The Swan Inn

Following on from the article about Pelsall Coal and Iron Company, I thought it would be a perfect time to follow on with an article about The Swan and The Swifts.

The Swan Inn, Pelsall

The Swan was the oldest recorded pub in Pelsall with its records dating back to 1809 and during its history it was the centre of village life.  In its history the Swan's community survived great hardship including Pelsall's colliery disaster of 1887 when an explosion at No.9 colliery shook the village and 12 people lost their lives. The village also survived the scarlet fever outbreak of 1886 and then typhoid which raged locally until 1895.

The miners and ironworkers who populated the village stayed loyal to The Swan, the dominant pub in the village, home to friendly societies and local unions including the railway union who met there for 22 years.  

The best description of The Swan and the community who frequented it in the early years was penned by Pelsall Historian, William Farmer 1901 - 1985.

In his book, Pelsall Early Years of the 20th Century, William Farmer recalls a character known as 'Fiddler Jack' and his connection with The Swan and wrote the following:

By The Swan public house, there was a cluster of small cottages and a shop kept by Mr and Mrs Blakemore.  Mr Blakemore was a haulier with a horse and cart an also did a little farming.  His one delight was in playing the fiddle, in fact he was known locally as Fiddler Jack.  On summer nights we would go into the shop, they sold pop, aniseed balls, liquorice strips, popcorn, kali and general stores.  Mr Blakemore needed no asking to play for us, he would fetch his drink from The Swan, bring out his fiddle and chair and would play to us for hours.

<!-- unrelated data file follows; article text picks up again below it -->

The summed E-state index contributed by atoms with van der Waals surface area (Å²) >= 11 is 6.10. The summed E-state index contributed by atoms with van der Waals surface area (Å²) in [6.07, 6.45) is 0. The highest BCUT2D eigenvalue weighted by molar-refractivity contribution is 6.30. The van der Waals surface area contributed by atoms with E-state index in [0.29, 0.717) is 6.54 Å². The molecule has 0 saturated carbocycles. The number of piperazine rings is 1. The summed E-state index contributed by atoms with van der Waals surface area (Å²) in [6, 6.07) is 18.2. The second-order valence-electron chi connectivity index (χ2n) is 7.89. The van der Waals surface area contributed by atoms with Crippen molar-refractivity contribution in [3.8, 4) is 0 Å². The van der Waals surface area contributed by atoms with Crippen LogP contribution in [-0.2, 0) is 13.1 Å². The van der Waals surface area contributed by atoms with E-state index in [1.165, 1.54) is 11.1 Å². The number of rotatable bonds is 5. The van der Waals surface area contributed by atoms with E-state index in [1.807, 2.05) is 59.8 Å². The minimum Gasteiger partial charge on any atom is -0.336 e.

The Swan in 2002

Photograph copyright A Bates Pelsall Times

When I first visited The Swan to investigate the history of the public house, I was fascinated by what I found.  To begin with I saw a frame with an old poster inside of it just inside the door.

It read:

The Highgate & Walsall Brewing Co No3

The Swan Inn  Established in 1809

 

Home of Pelsall Swifts

Apart from being Pelsall's oldest surviving Inn, The Swan is famous for being home to the Swifts, the once great local footballing side which played before the war on the football pitch behind the pub.  Whilst Pelsall Villa were the original side to play here in 1913 - 1927 and Pelsall Social played here after the Second World War in 1942 - 1950.  It was the Swifts who made the pub famous for its football.  The Swifts captured the imagination of the village with their dedicated style and often brutal way of playing the game.  The team disbanded shortly after the war broke out and played their final game on October 16th 1939, a game which was played in torrential rain and the Swifts won two goals to nil. 

One of the oldest photographs of The Swifts

The Swifts Youth Team

Inside The Swan in 2002

Photograph copyright A Bates Pelsall Times

Footballing Memorabilia Proudly on display at The Swan in 2002

Photograph copyright A Bates Pelsall Times

More information about The Swan and other historic public houses of Pelsall can   be found in Last Orders Please! by Annita Bates which is on sale at Kind Thoughts, High Street, Pelsall and R W Print, Norton Road, Pelsall